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Rupert Hargreaves
Rupert Hargreaves
Articles (614)  | Author's Website |

Following Benjamin Graham Into Preference Shares

Graham loved preference shares. Should you?

October 10, 2018 | About:

If any readers are avid consumers of the writings of Benjamin Graham and other value investors active during the first half of the last century, something you will have noticed is that a large volume of the investment analysis and advice is focused on preferred stock.

Most of the time, when Graham is referring to stock, he is referring to preferred rather than common stock. In his work, he usually singles out "the common" (common stock), implying that this part of the capitalization structure did not feature prominently in his analysis work.

Today, however, references to preferred stock in the financial press are limited. The asset class has gone from being a widely referenced and analyzed segment of the market to an obscure part of the financial world.

Looking for value

With this being the case, I thought it might be interesting to take a look at this part of the market to try and provide some insight for investors who might be interested in this fascinating asset class.

Trying to find data on preference shares is not easy. Unlike common stock where there are literally thousands of websites providing constant analysis every single day, with preference shares you need to spend more time and effort analyzing each security and its place in the capital structure.

There are passive investments for investors who are unwilling to do the extra legwork. For example, the iShares U.S. Preferred Stock ETF is a $15 billion ETF with an expense ratio of 0.46% and an average daily volume of just over three million shares, which proves exposure to over 300 preference shares.

One of the largest holdings in this ETF is the Barclays PLC, Non-Cumulative Callable Dollar Preference Shares. These preference shares are an interesting way to bet on the success of UK-based Barclays Bank (NYSE:BCS).

Over the past 10 years, the common stock of this company has only disappointed investors, but the preference shares have produced a steady return. Currently trading 3.1% above the liquidation value of $25, the shares yield 7.9% and pay a dividend on a quarterly basis. As the stock is non-cumulative, dividends are only payable to the extent that payment can be made out of profits available for distribution, and do not accrue if it skips a distribution. With a net profit of £3.5 billion expected for 2018, it looks as if there's plenty of capital available to maintain the distribution for the foreseeable future.

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Staying with banks, another interesting security is Citigroup Inc. (NYSE:C)'s 6.875% Fixed Rate/Floating Rate Noncumulative Preferred Stock. Currently trading at 9% premium to liquidation value, this preference shares currently yields 6.3%. However, what is interesting about this particular security is that from Nov. 15, 2023, the dividend moves to a floating annual rate "equal to three-month LIBOR plus 4.130%." In a rising rate environment this could be an attractive investment. Having said that, one thing to note is that the stock also becomes callable on Nov. 12, 2023, which would allow Citi to repurchase the shares before they revert to the floating distribution.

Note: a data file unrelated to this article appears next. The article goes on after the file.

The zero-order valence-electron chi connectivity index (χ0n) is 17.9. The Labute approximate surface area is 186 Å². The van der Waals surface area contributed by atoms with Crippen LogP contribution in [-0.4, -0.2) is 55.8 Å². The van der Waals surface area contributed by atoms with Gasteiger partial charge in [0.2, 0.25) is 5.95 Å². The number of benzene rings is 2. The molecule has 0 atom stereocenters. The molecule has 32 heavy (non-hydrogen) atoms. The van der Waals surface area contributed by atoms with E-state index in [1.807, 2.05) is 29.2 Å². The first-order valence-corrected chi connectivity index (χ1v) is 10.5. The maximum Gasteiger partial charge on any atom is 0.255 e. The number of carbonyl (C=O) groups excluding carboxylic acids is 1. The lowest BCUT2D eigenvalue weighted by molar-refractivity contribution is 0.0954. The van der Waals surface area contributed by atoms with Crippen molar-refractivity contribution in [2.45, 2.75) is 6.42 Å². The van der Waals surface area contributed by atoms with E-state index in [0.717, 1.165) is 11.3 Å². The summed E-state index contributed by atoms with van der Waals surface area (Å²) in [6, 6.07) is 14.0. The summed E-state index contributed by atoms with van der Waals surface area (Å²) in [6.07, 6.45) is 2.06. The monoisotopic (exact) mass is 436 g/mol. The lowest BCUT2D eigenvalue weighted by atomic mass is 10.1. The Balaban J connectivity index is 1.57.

A more exotic security is Kinder Morgan (NYSE:KMI)'s 9.75% Series A Mandatory Convertible Preferred Stock. This stock has a liquidation preference price of $50 and a current dividend yield of 13.4% paid quarterly. The conversion price on the shares is between $36.2840 and $30.8800.

The current price of Kinder Morgan's common is just under $19, which explains the 30% discount to the liquidation preference value.

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Nevertheless, this could be an attractive investment if you're looking for a way to play a recovery in Kinder Morgan's stock price while at the same time receiving a 14% annualized dividend yield.

This is just a snapshot of the wide variety of preference shares on the market today. As the market is so under followed by other investors, this could be a great place to find hidden value, just as it was when Benjamin Graham started his career in the 1920s.

Disclosure: The author owns no share mentioned.

About the author:

Rupert Hargreaves
Rupert is a committed value investor and regularly writes and invests following the principles set out by Benjamin Graham. He is the editor and co-owner of Hidden Value Stocks, a quarterly investment newsletter aimed at institutional investors.

Rupert holds qualifications from the Chartered Institute for Securities & Investment and the CFA Society of the UK. He covers everything value investing for ValueWalk and other sites on a freelance basis.

Visit Rupert Hargreaves's Website


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